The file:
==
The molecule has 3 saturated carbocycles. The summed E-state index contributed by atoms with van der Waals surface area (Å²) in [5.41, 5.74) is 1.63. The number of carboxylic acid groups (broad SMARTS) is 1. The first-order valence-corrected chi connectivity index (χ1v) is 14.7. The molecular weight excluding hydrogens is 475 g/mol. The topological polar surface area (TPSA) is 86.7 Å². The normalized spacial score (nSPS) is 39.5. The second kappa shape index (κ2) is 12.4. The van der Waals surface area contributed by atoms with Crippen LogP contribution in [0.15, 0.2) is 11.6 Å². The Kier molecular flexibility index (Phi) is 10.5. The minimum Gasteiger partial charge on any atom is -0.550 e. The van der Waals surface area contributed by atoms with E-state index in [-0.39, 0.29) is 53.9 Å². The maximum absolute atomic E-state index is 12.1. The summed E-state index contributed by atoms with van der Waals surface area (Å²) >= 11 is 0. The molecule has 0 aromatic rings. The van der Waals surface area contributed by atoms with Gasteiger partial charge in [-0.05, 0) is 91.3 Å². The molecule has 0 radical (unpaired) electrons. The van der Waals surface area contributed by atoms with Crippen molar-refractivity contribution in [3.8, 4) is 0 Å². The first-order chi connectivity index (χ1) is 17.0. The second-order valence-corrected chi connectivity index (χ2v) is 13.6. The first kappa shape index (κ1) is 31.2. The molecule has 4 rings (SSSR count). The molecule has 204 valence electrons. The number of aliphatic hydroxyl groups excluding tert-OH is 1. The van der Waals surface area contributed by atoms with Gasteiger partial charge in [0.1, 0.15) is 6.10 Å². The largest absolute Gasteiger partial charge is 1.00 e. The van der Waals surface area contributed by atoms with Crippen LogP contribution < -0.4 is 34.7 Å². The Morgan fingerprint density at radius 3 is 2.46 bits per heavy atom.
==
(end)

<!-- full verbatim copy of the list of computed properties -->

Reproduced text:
The molecule has 3 saturated carbocycles. The summed E-state index contributed by atoms with van der Waals surface area (Å²) in [5.41, 5.74) is 1.63. The number of carboxylic acid groups (broad SMARTS) is 1. The first-order valence-corrected chi connectivity index (χ1v) is 14.7. The molecular weight excluding hydrogens is 475 g/mol. The topological polar surface area (TPSA) is 86.7 Å². The normalized spacial score (nSPS) is 39.5. The second kappa shape index (κ2) is 12.4. The van der Waals surface area contributed by atoms with Crippen LogP contribution in [0.15, 0.2) is 11.6 Å². The Kier molecular flexibility index (Phi) is 10.5. The minimum Gasteiger partial charge on any atom is -0.550 e. The van der Waals surface area contributed by atoms with E-state index in [-0.39, 0.29) is 53.9 Å². The maximum absolute atomic E-state index is 12.1. The summed E-state index contributed by atoms with van der Waals surface area (Å²) >= 11 is 0. The molecule has 0 aromatic rings. The van der Waals surface area contributed by atoms with Gasteiger partial charge in [-0.05, 0) is 91.3 Å². The molecule has 0 radical (unpaired) electrons. The van der Waals surface area contributed by atoms with Crippen molar-refractivity contribution in [3.8, 4) is 0 Å². The first-order chi connectivity index (χ1) is 17.0. The second-order valence-corrected chi connectivity index (χ2v) is 13.6. The first kappa shape index (κ1) is 31.2. The molecule has 4 rings (SSSR count). The molecule has 204 valence electrons. The number of aliphatic hydroxyl groups excluding tert-OH is 1. The van der Waals surface area contributed by atoms with Gasteiger partial charge in [0.1, 0.15) is 6.10 Å². The largest absolute Gasteiger partial charge is 1.00 e. The van der Waals surface area contributed by atoms with Crippen LogP contribution < -0.4 is 34.7 Å². The Morgan fingerprint density at radius 3 is 2.46 bits per heavy atom.